Oh Babies! I love babies! They don’t call them bundles of joy for nothing. I specialize in newborn photography due to the monumental joy a new life brings and I want to preserve those moments for your family in a unique and timeless way. Those little toes and sweet features mature and grow so quickly. It always comes as a shock to us mothers how fast time flies. This is why I am so passionate about providing families with high-quality images of their babies in a safe and comfortable environment.
Please, parents… leave the “cheese” at home. Cheese is for crackers. So many times I have found parents who stand behind the photographer and scream, “Say cheese to the lady kids!” Yelling and demanding young children to look at the camera to smile will only stress your children out (not to mention the photographer) and will result in strained, unnatural and often unflattering photographs. Step back, and allow the photographer to naturally interact and talk with your children. This will result in natural, gorgeous smiles. Help the photographer capture the true essence of your child’s personality by talking with and coaxing out those smiles naturally and easily.
We asked a dozen successful amateur and pro portraitists for tips on better family photos. Our interviews turned up a surprising number of common strategies for succeeding with this classic subject. Here’s how they suggest you capture your family’s personality in pictures. *Keep It Real*Small reminders of daily life are more precious than posed images. The family pictures that will mean the most to you (and others) will be the most candid. Try to capture family members interacting with each other and the world around them. Keep from directing or posing people—it may vex your subjects and reduce your chances for good photos. (Above Photo) Pro Sue Barr chose a Coney Island location for this family portrait. It lent color to the background and coaxed lively expressions from the kids.Sue Barr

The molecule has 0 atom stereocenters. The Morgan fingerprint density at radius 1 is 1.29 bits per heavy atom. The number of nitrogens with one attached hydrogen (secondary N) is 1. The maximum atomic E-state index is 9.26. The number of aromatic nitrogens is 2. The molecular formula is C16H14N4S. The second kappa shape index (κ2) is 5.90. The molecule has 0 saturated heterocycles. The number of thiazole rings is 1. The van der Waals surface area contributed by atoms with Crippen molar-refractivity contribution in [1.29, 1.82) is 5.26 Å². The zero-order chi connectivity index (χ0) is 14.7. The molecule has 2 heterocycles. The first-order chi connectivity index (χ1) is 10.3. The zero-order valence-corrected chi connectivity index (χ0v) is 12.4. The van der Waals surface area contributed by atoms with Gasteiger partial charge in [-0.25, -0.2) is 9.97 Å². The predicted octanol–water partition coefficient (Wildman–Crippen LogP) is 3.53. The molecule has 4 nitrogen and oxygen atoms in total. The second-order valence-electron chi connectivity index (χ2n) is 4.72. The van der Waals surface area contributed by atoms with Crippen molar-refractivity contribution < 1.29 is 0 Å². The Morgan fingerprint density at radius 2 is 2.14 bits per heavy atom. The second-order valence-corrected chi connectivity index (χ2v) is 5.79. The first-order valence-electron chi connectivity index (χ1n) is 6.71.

…and think outside the box. Scarves, hats, flowers in the hair for girls, jewelry, sweaters, vests, jackets, etc. – all these things can take a ho-hum image and make it feel “complete.” Don’t let the accessories overwhelm the subject or the photos though. I believe that especially with sweet babies and toddlers that they don’t need much in the way of “accessories.” Little kiddos are beautiful in their simple purity, and I want them to be the star of the show instead of making one’s eye go straight to a giant headband as big as their head as they sit awkwardly in a big bucket. I want the viewer to notice my subject and their personality first. The accessories and clothing should just complement them – not be center stage. Choose your accent colors and fill in outfits with those punches of color in accessories. For instance, if big sister’s patterned dress has tones of aqua, coral and gray, have mom wear a coral headband and little brother in an aqua pair of Converse and bow tie. Show off the kids’ and your unique personality with accessories!